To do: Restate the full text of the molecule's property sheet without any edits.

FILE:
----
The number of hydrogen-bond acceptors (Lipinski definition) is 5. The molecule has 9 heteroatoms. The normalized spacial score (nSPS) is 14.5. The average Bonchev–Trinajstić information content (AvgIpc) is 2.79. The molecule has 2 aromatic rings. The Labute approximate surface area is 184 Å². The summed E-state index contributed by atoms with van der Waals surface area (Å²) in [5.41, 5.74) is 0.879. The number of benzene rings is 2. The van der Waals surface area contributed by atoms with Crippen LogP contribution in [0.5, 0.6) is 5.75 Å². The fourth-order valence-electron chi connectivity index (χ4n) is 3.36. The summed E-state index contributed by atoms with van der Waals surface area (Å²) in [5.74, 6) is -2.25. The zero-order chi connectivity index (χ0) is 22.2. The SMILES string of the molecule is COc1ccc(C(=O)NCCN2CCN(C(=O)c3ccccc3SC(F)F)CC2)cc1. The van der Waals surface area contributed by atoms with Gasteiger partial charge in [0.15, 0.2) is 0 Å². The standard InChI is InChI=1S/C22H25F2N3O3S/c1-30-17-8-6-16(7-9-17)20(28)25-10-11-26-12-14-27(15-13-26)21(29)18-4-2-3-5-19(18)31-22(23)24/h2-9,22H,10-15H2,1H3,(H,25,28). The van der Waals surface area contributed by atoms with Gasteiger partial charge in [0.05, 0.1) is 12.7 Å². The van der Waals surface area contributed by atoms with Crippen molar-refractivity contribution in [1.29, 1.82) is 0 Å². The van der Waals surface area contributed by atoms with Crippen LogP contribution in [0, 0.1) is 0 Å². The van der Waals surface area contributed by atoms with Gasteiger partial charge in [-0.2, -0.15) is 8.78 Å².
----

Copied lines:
The number of hydrogen-bond acceptors (Lipinski definition) is 5. The molecule has 9 heteroatoms. The normalized spacial score (nSPS) is 14.5. The average Bonchev–Trinajstić information content (AvgIpc) is 2.79. The molecule has 2 aromatic rings. The Labute approximate surface area is 184 Å². The summed E-state index contributed by atoms with van der Waals surface area (Å²) in [5.41, 5.74) is 0.879. The number of benzene rings is 2. The van der Waals surface area contributed by atoms with Crippen LogP contribution in [0.5, 0.6) is 5.75 Å². The fourth-order valence-electron chi connectivity index (χ4n) is 3.36. The summed E-state index contributed by atoms with van der Waals surface area (Å²) in [5.74, 6) is -2.25. The zero-order chi connectivity index (χ0) is 22.2. The SMILES string of the molecule is COc1ccc(C(=O)NCCN2CCN(C(=O)c3ccccc3SC(F)F)CC2)cc1. The van der Waals surface area contributed by atoms with Gasteiger partial charge in [0.15, 0.2) is 0 Å². The standard InChI is InChI=1S/C22H25F2N3O3S/c1-30-17-8-6-16(7-9-17)20(28)25-10-11-26-12-14-27(15-13-26)21(29)18-4-2-3-5-19(18)31-22(23)24/h2-9,22H,10-15H2,1H3,(H,25,28). The van der Waals surface area contributed by atoms with Gasteiger partial charge in [0.05, 0.1) is 12.7 Å². The van der Waals surface area contributed by atoms with Crippen molar-refractivity contribution in [1.29, 1.82) is 0 Å². The van der Waals surface area contributed by atoms with Crippen LogP contribution in [0, 0.1) is 0 Å². The van der Waals surface area contributed by atoms with Gasteiger partial charge in [-0.2, -0.15) is 8.78 Å².